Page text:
Shining a light on foreign corruption

12-Jun-2013 @ 18:0

Sajjad Karim Sajjad Karim

Anthea McIntyre Anthea McIntyre

Anthea McIntyre Anthea McIntyre

Conservative MEPs today welcomed new rules to improve transparency and crack down on exploitation through the financial reporting process for companies running mining and other extraction operations abroad.
The rules were approved in a vote by the European Parliament sitting in Strasbourg.
The Accounting Directive will contain new requirements for financial statements by mining, drilling and logging companies. "Country by country reporting", as it is termed, will mirror rules in the United States obliging companies operating in third countries to report any payments they make to governments relating to their overseas projects.
As Conservative negotiator on the legislation, Sajjad Karim MEP was successful in maintaining several sections of previous directives of importance to certain member states, in particular the alternative balance-sheet format commonly used by UK companies.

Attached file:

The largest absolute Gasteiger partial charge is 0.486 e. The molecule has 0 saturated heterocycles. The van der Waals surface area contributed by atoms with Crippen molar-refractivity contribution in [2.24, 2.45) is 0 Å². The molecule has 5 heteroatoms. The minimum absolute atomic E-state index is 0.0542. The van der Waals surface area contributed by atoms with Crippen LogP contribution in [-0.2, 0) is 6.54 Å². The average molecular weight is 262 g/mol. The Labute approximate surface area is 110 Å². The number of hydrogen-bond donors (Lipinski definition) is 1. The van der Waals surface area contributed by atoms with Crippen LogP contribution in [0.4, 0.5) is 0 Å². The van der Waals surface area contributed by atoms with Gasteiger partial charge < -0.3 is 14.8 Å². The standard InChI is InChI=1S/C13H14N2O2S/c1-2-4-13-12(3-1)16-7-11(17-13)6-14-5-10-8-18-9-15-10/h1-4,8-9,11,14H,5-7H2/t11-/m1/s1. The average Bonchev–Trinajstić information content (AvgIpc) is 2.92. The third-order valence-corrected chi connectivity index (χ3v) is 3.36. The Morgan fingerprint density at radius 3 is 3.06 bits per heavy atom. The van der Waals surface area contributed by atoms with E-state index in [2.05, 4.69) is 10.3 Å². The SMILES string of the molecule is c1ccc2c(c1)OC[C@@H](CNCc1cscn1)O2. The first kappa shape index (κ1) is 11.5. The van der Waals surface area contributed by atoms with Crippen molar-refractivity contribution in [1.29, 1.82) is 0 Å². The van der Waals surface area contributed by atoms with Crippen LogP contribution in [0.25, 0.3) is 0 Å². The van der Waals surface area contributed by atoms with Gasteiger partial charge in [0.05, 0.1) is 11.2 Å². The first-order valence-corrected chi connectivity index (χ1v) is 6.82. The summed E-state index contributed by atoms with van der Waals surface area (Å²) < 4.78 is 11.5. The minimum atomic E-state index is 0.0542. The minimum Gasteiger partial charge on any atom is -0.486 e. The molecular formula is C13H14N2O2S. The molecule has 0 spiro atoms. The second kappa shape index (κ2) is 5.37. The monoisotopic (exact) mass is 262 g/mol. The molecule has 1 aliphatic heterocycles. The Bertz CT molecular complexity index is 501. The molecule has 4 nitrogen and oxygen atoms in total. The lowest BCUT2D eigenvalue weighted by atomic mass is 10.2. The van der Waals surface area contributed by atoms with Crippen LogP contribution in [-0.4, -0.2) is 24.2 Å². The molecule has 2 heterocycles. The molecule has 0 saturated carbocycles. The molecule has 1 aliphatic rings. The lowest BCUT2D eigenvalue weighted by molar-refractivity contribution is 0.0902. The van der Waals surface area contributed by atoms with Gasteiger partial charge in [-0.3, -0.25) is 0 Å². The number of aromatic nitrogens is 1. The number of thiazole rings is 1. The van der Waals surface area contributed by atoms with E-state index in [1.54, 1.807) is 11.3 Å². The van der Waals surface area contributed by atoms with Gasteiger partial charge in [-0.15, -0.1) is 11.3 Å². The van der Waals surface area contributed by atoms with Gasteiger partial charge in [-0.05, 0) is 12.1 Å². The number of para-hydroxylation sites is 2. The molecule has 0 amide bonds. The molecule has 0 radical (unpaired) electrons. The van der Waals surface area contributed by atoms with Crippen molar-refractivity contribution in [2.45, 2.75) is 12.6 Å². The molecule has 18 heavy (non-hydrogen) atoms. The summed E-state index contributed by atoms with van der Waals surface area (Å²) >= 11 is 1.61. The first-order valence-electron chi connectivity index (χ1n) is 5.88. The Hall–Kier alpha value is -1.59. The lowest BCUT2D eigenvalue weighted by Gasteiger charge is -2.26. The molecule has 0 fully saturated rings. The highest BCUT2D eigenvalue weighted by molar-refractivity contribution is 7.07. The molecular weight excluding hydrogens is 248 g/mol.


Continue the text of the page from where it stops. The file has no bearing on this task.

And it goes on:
He is pleased that in line with objectives of reducing administrative burdens on business, the rules will apply on a sliding scale. Micro-enterprises will be excluded entirely and SMEs will benefit from lighter rules, particularly over notes attached to financial statements.
Mr Karim, MEP for North West England and Conservative spokesman on legal affairs, said: "Through detailed and rigorous negotiation of this directive, we have come up with an important tool for flushing out bribery, corruption and backhanders - but without making life impossible by over-regulating small businesses.
"The little man will not lose out, but corrupt officials, slush-fund managers and bent businesses will find life less cosy."
However Mr Karim was critical of UKIP MEPs who opposed the measures and whose poor attendance figures were highlighted in the media recently.
He said: "I seriously question their judgment in today's vote. Their lack of participation at the EU negotiating table is detrimental for British interests and British businesses."
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